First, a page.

Discover 5 Most Common Roaches Infesting in Wisconsin

The most common bug associated with filth is the cockroach. We all hate finding roaches in our homes or offices. Believe it or not, most roach species avoid us! The animals that infiltrate our homes are notoriously hard to eradicate. Roach elimination is tough because it varies in area and species.

Wisconsin residents encounter five cockroach species. Only one of these species is natural, and it hates inside! Let’s learn with this article what roaches are most frequent in Wisconsin, and how you tell them apart.

Cockroach Identification

The Dictyopteran order of insects includes cockroaches, which have over 4,500 species worldwide. Only 30 of that astonishing number live near people. Medium-sized cockroaches have six legs and two body-length antennae. They have glossy exoskeletons like beetles and are deep dark, reddish-brown, or amber. Individual marks and traits are species-specific.

The Five Most Common Wisconsin Roaches

Wisconsin has five common cockroach species. Cockroaches are among the most resilient and invasive insects. People who joke that only roaches can survive nuclear winter are about right! Because they can survive in difficult environments and eat nearly everything, new species can always arise in your area. This section describes how to identify the top five species and where they are likely to be found.

Timber Cockroach

Wisconsin has only one native cockroach, the Pennsylvania wood cockroach, which is rarely found indoors. The average length is one inch, and this species loves rotting plants, firewood, or tree bark. The males are light brown and the females are darker brown. Female wood roaches have body-length wings, but only males can fly. Nighttime wood roaches hide from the light, like many species.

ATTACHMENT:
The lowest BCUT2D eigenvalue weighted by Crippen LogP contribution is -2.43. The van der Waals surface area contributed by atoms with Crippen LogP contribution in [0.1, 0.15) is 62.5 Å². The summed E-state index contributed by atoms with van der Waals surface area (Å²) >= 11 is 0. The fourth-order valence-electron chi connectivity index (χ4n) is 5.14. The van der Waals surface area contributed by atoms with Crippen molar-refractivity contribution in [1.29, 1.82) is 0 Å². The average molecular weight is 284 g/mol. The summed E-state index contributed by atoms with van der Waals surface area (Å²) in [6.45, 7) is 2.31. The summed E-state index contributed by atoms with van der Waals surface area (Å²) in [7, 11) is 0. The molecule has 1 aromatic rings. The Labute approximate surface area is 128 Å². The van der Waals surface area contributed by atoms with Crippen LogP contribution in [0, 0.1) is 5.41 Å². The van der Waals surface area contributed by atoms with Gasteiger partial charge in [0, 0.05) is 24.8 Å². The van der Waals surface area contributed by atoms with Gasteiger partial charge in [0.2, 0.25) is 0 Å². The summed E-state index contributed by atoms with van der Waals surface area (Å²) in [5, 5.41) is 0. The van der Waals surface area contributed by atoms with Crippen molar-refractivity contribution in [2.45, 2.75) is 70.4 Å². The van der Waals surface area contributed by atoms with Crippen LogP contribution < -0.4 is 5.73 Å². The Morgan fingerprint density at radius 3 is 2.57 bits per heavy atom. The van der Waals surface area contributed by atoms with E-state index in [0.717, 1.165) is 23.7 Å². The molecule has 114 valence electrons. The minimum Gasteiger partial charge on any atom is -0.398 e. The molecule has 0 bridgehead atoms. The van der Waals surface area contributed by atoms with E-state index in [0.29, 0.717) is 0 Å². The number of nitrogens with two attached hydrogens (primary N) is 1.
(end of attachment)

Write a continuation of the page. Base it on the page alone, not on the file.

German Cockroach

The most common urban cockroach is the German. This species likes multi-level dwellings, food preparation, storage, and plumbing fixtures. German roaches are half-inch long and pale brown with two darker brown stripes near their head. These species also release a foul-smelling liquid that stains.

American Cockroach

One of the most prevalent North American roaches is the American. This species is up to two inches long with body-length wings and a reddish-brown body with a yellow band behind the head. Food preparation spaces on single floors are ideal for American roaches. The American cockroach can live for three years.

Oriental Cockroach

Cold temperatures and indoor and outdoor environments don’t bother the oriental cockroach. This species is a quarter-inch in length and rich brown, sometimes black. Many believe oriental roaches are the dirtiest. Both their preference for rubbish or sewage regions and their bad odor contribute to this. As adults, these roaches live 6 months, but as nymphs, they might live three years.

Brown-banded cockroach

The brown-banded cockroach is less frequent in Wisconsin than the four species mentioned but still abundant. Because it prefers temperatures exceeding 80 degrees Fahrenheit. Males of this half-inch species have long, slender amber bodies with darker brown banding. Females are spherical and rich brown with amber banding. Brown-banded cockroaches like electrical outlets, wall hangings, furniture, and clutter. The species also jump suddenly when startled.


While cockroaches are often associated with unclean environments, only a few of the 4,500 species are commonly found around humans. In Wisconsin, the wood cockroach is the sole native species, rarely invading indoors. Among the invasive species are the German, American, Oriental, and Brown-Banded cockroaches, each with distinct characteristics and preferences.


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